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Staff appraisal systems are in use in the great majority of large UK organizations and have been developed over many years[1-3]. A relative newcomer on the scene is a system whereby employees can have a formal input into their managers' performance appraisal. The common term for such a system is upward appraisal, but some US terminology is more picturesque terming it "bottom-up", "reverse review" or "upside-down" appraisal.
Upward appraisal is, at present, much more common in the USA than the UK[7,8]. Early introduction appears to have been via the practice spreading from US parent companies to their UK operations, e.g. Federal Express, Standard Chartered Bank, American Express and Rank Xerox. However, recent press reports show an increasing number of initiatives in the UK[9-17]. Schemes have been introduced in the manufacturing sector at BP Exploration, Mobil North Sea and Glaxo. The practice is also catching on in the services sector, e.g. Avis Rent-a-Car, The Body Shop, W.H. Smith, British Airways, and Central Television. Interestingly, we are now seeing developments in the public sector where pilot systems are being evaluated in Post Office Counters, the Metropolitan Police, the NHS and the Civil Service.
Significant benefits are claimed for upward appraisal. These include improved managerial effectiveness, particularly in relation to leadership and people management[18,19]. It is also claimed to facilitate employee empowerment and so encourage a more participative management style. This latter point may mean that the organization is a more attractive place to work for all staff. Thus, upward appraisal is seen as being more in tune with "new management" practices (e.g. total quality management (TQM), lean production, flatter organizations, decentralization, and flexibility) than the traditional approaches. Finally, Keegan makes a more philosophical claim and suggests that it facilitates the transition to a post-Fordist organizational form.
Traditional managerial appraisal processes differ greatly from those of upward appraisal. The most striking contrast is that the latter is almost always conducted through anonymous questionnaires. This results from an attempt to overcome subordinates' fears of the results of making honest but unfavourable ratings of their manager[22,23]. As might be expected, especially in a relatively new innovation, the way it is implemented is not consistent between different organizations and cultures. There are now over 30 different commercial "off-the-shelf" products from which to choose. These vary in price, complexity, sophistication and size, ranging from under 20 to over 500 questions in the survey instrument. Nevertheless, organizations often tailor a basic model to suit their individual needs.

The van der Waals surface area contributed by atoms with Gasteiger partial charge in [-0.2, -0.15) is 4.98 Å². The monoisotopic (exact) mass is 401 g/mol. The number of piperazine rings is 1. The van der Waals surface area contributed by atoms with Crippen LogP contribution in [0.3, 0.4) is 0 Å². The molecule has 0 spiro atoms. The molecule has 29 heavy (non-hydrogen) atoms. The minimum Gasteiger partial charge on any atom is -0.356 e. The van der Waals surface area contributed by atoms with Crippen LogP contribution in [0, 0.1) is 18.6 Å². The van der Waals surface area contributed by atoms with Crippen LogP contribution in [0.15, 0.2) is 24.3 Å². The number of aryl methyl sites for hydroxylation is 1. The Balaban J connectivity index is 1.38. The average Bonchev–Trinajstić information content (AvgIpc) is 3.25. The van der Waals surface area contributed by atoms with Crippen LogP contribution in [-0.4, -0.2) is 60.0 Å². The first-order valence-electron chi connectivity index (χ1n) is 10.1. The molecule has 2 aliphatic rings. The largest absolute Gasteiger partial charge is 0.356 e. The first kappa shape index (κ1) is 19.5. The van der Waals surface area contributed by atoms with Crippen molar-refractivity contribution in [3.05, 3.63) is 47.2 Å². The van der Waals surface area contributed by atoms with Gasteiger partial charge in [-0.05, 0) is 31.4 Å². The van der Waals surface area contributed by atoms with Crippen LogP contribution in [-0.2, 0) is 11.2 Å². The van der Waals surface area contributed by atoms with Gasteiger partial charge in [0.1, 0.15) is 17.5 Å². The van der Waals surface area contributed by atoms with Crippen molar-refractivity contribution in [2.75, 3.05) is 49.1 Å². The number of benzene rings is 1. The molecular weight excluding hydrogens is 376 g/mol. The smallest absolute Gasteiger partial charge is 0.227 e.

Some systems appraise all managers, while others only sample a range. We can also see major differences in how many appraisers are used, in how they are chosen and in the frequency of use. The areas appraised can also vary considerably, for example, from the customer sensitivity of UK managers to the visionary skills of American managers, and to the political consciousness of Russian managers.
Upward appraisal is normally used as an addition to traditional forms of appraisal rather than as a straight replacement, often as one element of a multi-appraisal or the so called "360 [degrees] " appraisal process. It is also predicted that it will become more widely used in the future. Nevertheless, because of concerns about diluting its effects, some writers suggest that organizations are only likely to use it as an occasional and additional activity rather than as an integral and annual part of the appraisal process.
The politics of managerial appraisal
A number of studies have found that managerial appraisal is a highly political process and thus is not without its personal costs for managers[31,32]. Longenecker's[33,34] research found that managers' appraisal ratings were often manipulated. Sometimes, ratings were artificially deflated to show who was the boss, to prepare the ground for termination, to punish a difficult or rebellious employee and to "scare" better performance out of the appraisee. Ratings were also inflated, for example, to gain the promotion of a troublesome manager up and out of the department.
Upward appraisals also provides senior managers with an additional tool to evaluate and control managerial behaviour. It thus facilitates the management of managers through their subordinates, or, in "new managerialism" speak, their "internal customers". Managerial attitudes, especially at middle management levels, have often …